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ERIC Number: EJ1214589
Record Type: Journal
Publication Date: 2019-Apr
Pages: 19
Abstractor: As Provided
ISSN: EISSN-2197-8646
Attracting Women into Male-Dominated Trades: Views of Young Women in Australia
Struthers, Karen; Strachan, Glenda
International Journal for Research in Vocational Education and Training, v6 n1 p1-19 April 2019
Context: The persistent low female participation in male-dominated trades and VET courses is not attracting a high level of public attention and policy action. There are determined, albeit ad hoc actions by advocates to raise awareness of the economic and social benefits that can result from increased female participation in the male-dominated trades. Despite these efforts gender segregation of the trades remains resistant to change. Approach: To better understand the barriers limiting female participation in the male-dominated trades from the perspective of young women, this PhD study features interviews with female secondary students in four secondary schools in Queensland, Australia, and interviews with VET, school and industry stakeholders. The three primary research questions are: 1) What is the extent of gender segregation in VET and typically male-dominated trades in Australia, and how does this compare internationally? 2) Why do very few female students choose male-dominated trades as their job pathway? 3) What can be done, particularly in the education and training sectors, to increase female interest in, and take-up of, the male-dominated trades? Findings: The results of this research showed that the composition of trade-qualified females in male-dominated trades is persistently low at 2-3%. The views of young women affirmed the evidence showing system-wide barriers limit female interest in male-dominated VET trade courses and trade careers. Most influential is that gender stereotypes of work are set by Year 10 and that female enrolment in Maths (a pre-requisite for male-dominated careers) is low; these trades are seen as "jobs for the boys who don't do academic," and the fear of intimidation and harassment deters young women. Low enrolment of female students in male-dominated VET trade courses indicates that this entrenched occupational segregation of the trades will remain resistant to change for some time to come. Conclusion: The findings indicate that ad hoc responses to overcome gender segregation of the trades is not effective. Influenced by systems theory and a social ecological model (SEM) of change, the researchers promote the need for sustained, nation-wide awareness and action involving VET and school sectors, industry, government and trade unions to attract more women into male-dominated trades.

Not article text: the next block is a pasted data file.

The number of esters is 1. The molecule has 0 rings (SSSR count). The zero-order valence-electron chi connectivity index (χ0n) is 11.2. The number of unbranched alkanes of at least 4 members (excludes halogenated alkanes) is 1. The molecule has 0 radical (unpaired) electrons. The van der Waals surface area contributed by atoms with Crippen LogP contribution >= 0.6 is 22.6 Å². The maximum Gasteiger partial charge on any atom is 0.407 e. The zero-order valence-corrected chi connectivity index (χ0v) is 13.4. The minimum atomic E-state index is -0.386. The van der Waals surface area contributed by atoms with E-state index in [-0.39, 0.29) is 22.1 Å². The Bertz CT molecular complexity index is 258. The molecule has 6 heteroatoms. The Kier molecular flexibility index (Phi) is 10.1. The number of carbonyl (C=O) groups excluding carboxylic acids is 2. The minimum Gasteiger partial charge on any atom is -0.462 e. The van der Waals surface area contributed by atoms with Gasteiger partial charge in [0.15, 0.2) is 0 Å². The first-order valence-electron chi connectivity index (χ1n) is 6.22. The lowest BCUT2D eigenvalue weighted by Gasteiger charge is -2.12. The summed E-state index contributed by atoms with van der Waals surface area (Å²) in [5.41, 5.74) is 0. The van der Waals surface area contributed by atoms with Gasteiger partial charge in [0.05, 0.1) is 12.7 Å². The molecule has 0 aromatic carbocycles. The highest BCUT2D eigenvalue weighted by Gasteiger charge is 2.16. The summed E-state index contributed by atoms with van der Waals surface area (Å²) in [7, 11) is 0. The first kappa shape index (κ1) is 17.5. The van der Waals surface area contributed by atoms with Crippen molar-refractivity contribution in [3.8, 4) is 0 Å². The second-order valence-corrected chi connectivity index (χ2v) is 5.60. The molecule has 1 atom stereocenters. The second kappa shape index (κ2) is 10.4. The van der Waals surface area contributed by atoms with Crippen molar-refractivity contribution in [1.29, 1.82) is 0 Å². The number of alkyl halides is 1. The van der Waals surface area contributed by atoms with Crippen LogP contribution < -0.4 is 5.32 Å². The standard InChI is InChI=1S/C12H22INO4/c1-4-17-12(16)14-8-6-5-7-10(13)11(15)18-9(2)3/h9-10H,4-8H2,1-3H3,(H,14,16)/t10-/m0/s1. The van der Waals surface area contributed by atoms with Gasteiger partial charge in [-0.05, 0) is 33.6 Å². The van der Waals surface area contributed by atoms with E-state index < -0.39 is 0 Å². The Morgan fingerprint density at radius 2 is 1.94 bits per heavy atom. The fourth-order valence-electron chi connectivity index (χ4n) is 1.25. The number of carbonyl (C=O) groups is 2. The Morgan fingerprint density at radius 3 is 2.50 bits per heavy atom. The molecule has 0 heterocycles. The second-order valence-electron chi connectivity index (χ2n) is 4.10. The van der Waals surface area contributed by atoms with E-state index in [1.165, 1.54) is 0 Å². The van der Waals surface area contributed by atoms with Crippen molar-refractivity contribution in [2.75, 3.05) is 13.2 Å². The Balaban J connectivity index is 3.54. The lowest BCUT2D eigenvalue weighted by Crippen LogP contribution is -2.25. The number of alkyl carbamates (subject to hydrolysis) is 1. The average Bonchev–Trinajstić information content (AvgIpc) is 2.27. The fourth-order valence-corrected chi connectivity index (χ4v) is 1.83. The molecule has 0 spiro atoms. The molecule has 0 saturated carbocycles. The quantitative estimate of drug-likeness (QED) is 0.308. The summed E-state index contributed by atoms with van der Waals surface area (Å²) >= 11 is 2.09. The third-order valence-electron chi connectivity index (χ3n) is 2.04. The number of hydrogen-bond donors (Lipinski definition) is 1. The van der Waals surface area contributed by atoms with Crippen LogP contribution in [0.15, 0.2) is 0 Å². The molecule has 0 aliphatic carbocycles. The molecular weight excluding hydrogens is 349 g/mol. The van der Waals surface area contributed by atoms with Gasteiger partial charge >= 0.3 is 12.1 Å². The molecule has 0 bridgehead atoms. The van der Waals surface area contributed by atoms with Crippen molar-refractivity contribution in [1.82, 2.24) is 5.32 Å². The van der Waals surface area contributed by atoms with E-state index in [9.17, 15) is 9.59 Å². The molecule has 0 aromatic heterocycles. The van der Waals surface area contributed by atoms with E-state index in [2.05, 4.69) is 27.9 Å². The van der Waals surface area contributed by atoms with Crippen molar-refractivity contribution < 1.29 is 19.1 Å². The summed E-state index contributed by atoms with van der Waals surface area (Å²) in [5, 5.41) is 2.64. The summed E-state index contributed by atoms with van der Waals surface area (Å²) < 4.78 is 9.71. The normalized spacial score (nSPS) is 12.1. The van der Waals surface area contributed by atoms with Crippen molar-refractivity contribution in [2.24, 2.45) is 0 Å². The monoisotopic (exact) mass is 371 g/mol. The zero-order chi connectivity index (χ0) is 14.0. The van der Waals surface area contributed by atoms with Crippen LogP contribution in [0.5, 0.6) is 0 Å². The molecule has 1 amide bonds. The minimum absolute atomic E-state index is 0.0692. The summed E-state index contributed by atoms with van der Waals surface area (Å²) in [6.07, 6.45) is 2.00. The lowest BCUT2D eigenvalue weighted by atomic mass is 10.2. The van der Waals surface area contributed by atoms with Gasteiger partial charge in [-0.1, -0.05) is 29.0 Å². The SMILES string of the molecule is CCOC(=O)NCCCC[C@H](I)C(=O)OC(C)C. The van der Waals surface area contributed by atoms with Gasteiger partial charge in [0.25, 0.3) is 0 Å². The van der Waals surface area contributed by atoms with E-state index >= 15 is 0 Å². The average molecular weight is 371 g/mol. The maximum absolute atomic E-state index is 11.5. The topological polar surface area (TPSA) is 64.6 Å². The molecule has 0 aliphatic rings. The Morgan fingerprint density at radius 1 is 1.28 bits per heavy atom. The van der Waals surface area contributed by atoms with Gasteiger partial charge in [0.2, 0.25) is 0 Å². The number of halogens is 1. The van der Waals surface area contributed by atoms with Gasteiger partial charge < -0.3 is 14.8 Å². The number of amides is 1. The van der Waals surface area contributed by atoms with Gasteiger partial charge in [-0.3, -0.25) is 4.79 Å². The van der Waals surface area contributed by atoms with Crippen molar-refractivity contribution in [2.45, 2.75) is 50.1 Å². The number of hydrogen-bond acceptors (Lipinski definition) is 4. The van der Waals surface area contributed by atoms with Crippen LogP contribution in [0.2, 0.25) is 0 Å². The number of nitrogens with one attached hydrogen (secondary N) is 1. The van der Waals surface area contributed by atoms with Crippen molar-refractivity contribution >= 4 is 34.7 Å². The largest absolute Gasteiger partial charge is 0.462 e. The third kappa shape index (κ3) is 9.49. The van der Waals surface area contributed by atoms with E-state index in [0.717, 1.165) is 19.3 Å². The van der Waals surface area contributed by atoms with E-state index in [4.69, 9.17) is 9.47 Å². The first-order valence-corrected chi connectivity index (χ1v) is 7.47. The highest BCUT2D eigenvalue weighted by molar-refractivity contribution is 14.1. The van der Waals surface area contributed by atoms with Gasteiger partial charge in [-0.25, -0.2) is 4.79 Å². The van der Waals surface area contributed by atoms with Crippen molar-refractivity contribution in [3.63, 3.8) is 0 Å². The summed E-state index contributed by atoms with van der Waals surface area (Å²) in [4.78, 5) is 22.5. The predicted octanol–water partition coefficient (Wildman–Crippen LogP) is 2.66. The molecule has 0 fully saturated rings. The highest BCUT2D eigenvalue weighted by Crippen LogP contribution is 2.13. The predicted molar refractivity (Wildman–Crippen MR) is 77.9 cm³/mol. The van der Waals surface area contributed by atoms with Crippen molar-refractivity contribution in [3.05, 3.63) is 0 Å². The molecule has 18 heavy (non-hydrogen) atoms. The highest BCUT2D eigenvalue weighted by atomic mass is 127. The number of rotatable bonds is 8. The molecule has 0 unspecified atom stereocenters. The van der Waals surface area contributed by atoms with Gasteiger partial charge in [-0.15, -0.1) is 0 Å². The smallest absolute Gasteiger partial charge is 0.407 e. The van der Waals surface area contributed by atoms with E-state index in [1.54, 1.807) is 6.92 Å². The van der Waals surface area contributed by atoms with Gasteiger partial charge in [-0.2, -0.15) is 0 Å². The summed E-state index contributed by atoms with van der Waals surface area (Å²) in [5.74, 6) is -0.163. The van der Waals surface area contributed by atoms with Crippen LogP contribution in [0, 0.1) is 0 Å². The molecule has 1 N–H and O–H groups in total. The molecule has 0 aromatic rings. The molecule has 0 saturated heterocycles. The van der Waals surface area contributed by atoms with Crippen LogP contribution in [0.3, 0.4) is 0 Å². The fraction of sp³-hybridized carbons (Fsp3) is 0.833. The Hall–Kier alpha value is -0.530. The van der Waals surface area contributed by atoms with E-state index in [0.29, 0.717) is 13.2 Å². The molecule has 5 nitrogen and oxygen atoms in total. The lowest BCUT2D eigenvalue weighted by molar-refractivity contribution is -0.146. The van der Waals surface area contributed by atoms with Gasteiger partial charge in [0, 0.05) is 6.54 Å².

European Educational Research Association / European Research Network Vocational Education and Training.Am Fallturm 1, Bremen, 28359, Germany. Tel: +49-421-218-66336; Fax: +49-421-218-98-66336; e-mail:; Web site:
Publication Type: Journal Articles; Reports - Research
Education Level: Secondary Education
Audience: N/A
Language: English
Sponsor: N/A
Authoring Institution: N/A
Identifiers - Location: Australia